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100 Days Of Hong Kong Protests

It has been 100 days since Hong Kong protests against the extradition bill began. The extradition bill was proposed by the Hong Kong government under the leadership of Hong Kong’s chief executive, Carrie Lam, who is said to be ‘handpicked’ by Beijing. The extradition bill , if it was passed, would have allowed fugitives to be taken back to mainland China for trial. Many Hong Kongers saw this as Beijing’s tightening grip against the independent judicial system of Hong Kong.

When Hong Kong was handed over to China in 1997, China had agreed to administer Hong Kong under the ‘one country, two systems’ arrangement. Under this agreement, Communist China would not be involved in the functioning of Hong Kong ‘s judiciary, executive and legislature.But the Chinese government would have authority over the foreign affairs and defence vis -a-vis Hong Kong and another country. This also meant that Hong Kong will have an independent press.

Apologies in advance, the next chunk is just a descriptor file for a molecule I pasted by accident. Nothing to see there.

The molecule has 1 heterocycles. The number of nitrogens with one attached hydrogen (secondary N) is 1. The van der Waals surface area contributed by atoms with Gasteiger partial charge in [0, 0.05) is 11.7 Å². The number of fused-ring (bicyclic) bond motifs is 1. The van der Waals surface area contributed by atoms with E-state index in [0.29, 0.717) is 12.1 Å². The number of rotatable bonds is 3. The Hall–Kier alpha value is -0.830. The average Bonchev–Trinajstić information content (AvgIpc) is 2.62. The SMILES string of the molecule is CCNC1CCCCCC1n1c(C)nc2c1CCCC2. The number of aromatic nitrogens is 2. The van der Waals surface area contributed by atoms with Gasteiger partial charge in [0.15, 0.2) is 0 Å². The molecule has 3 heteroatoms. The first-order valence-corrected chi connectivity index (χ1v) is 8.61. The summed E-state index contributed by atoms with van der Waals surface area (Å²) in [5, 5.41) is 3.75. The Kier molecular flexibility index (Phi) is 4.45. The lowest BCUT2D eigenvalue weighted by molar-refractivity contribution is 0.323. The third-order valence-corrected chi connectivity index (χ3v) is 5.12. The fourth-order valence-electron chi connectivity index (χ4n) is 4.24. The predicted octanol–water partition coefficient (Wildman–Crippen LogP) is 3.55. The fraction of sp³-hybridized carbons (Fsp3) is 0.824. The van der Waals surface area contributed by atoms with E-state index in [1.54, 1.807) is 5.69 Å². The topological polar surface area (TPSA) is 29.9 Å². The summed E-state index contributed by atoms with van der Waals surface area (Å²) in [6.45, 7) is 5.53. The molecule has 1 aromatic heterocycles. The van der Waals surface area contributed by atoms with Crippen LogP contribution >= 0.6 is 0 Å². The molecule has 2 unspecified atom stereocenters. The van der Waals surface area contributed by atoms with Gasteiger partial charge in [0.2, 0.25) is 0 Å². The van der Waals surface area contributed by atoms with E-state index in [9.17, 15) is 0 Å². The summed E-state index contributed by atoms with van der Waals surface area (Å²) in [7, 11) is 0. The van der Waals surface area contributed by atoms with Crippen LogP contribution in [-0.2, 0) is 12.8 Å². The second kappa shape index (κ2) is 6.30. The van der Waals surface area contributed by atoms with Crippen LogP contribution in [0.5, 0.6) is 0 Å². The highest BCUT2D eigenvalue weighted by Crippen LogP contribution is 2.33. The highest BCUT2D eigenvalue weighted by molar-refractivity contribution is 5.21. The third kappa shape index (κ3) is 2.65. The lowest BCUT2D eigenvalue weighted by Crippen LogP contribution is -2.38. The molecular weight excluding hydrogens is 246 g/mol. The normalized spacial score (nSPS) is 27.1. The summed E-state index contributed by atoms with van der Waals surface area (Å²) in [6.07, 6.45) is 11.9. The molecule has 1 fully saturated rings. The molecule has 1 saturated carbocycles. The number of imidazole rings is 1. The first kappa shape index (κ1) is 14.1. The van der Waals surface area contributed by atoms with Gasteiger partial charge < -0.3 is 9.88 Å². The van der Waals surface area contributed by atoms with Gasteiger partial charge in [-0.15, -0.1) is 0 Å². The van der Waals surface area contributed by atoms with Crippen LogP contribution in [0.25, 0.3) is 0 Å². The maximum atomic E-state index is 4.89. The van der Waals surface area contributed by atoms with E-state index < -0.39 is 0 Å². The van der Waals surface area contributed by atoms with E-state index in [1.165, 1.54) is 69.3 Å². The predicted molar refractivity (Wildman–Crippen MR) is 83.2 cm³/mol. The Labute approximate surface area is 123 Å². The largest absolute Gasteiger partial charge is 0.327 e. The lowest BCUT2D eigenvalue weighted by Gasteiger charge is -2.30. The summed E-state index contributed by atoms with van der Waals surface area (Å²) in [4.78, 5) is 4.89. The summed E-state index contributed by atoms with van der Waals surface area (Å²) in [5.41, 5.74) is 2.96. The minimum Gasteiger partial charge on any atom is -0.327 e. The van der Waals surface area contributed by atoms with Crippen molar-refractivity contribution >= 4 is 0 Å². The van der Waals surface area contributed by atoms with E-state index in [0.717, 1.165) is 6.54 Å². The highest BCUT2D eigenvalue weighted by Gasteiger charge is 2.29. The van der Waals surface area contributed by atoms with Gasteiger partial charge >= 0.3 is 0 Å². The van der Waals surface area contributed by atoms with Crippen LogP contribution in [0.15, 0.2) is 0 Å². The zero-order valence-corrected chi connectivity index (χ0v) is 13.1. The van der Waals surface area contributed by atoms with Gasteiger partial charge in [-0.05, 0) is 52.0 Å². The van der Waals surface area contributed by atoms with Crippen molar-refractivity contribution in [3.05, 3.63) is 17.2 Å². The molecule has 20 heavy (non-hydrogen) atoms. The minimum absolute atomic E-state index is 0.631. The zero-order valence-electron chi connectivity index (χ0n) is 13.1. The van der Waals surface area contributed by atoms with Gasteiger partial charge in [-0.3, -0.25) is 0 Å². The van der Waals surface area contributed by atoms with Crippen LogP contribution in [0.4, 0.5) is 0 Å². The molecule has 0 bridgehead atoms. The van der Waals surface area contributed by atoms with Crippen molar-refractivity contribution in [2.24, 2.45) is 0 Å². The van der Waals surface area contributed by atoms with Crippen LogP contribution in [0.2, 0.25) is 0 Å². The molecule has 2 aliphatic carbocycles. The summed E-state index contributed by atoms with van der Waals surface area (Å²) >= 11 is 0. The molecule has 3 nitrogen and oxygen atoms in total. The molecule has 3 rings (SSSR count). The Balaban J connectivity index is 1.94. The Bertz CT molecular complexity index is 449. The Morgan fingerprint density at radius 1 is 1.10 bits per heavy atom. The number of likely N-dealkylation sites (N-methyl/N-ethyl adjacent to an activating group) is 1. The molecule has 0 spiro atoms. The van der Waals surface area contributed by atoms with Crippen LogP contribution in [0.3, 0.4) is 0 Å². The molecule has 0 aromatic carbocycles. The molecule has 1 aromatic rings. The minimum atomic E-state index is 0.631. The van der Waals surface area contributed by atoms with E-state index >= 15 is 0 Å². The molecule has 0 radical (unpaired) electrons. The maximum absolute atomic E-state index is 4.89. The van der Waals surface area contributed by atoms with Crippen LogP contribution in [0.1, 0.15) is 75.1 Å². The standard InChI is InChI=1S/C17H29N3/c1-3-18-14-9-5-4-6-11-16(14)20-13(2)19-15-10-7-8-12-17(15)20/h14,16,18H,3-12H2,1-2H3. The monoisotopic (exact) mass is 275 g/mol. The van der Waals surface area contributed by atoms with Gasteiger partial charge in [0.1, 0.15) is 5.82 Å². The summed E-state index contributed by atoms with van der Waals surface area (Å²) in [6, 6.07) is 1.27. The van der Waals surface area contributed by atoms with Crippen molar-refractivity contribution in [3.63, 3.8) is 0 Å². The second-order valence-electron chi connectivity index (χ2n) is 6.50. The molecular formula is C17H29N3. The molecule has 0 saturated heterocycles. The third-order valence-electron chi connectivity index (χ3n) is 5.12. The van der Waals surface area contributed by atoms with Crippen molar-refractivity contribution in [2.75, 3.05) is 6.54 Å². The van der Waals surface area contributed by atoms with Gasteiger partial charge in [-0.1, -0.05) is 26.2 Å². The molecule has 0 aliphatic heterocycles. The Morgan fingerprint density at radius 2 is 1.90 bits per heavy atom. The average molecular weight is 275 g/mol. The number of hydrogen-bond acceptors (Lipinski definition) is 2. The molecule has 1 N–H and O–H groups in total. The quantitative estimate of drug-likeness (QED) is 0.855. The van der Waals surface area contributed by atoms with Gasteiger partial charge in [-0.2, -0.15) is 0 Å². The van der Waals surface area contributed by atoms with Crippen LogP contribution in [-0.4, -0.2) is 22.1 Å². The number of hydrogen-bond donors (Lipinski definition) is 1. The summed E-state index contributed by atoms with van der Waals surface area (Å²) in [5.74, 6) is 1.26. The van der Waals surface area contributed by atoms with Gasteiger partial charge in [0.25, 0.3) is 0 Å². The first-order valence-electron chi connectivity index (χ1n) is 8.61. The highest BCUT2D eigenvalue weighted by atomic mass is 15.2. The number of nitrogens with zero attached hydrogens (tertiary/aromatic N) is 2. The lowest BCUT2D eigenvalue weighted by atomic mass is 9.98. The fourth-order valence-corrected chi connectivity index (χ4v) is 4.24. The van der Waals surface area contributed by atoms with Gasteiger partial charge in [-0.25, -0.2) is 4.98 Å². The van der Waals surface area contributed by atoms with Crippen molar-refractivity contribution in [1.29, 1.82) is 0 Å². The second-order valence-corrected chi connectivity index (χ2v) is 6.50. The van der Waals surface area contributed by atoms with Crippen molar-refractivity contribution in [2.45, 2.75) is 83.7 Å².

When Hong Kong was handed over to China, the economy of Hong Kong was 18 percent of the total of China. Today, Hong Kong’s economy stands at a meagre 3 percent. It is reported that the youth of Hong Kong are finding it hard to buy a house and start a family due to the exorbitant prices of real estate. It is reported that the basic problems lies in the allocation of projects to many mainland developers and the influx of buyers from mainland which had pushed the prices upward.This had subjected many ordinary Hong Kongers to migrate to another country with relatively cheaper prices in real estate. In this regard too, the Chinese government have done very little to redress the grievances of the Hong Kongers.100 Days Of Hong Kong Protests.

The extradition bill was withdrawn by its Chief Executive, Carrie Lam, this month but the protests haven’t stop yet. The Hong Kong protests, which started out as anti-extradition bill, changed its tide to an out all demand for democracy. It is now asking United States, United Kingdom and democracies around the world to support them on humanitarian ground. The only sane thing that China can do is adhere to the ‘one country, two systems’ in toto and grant Hong Kongers universal suffrage to elect its own leaders.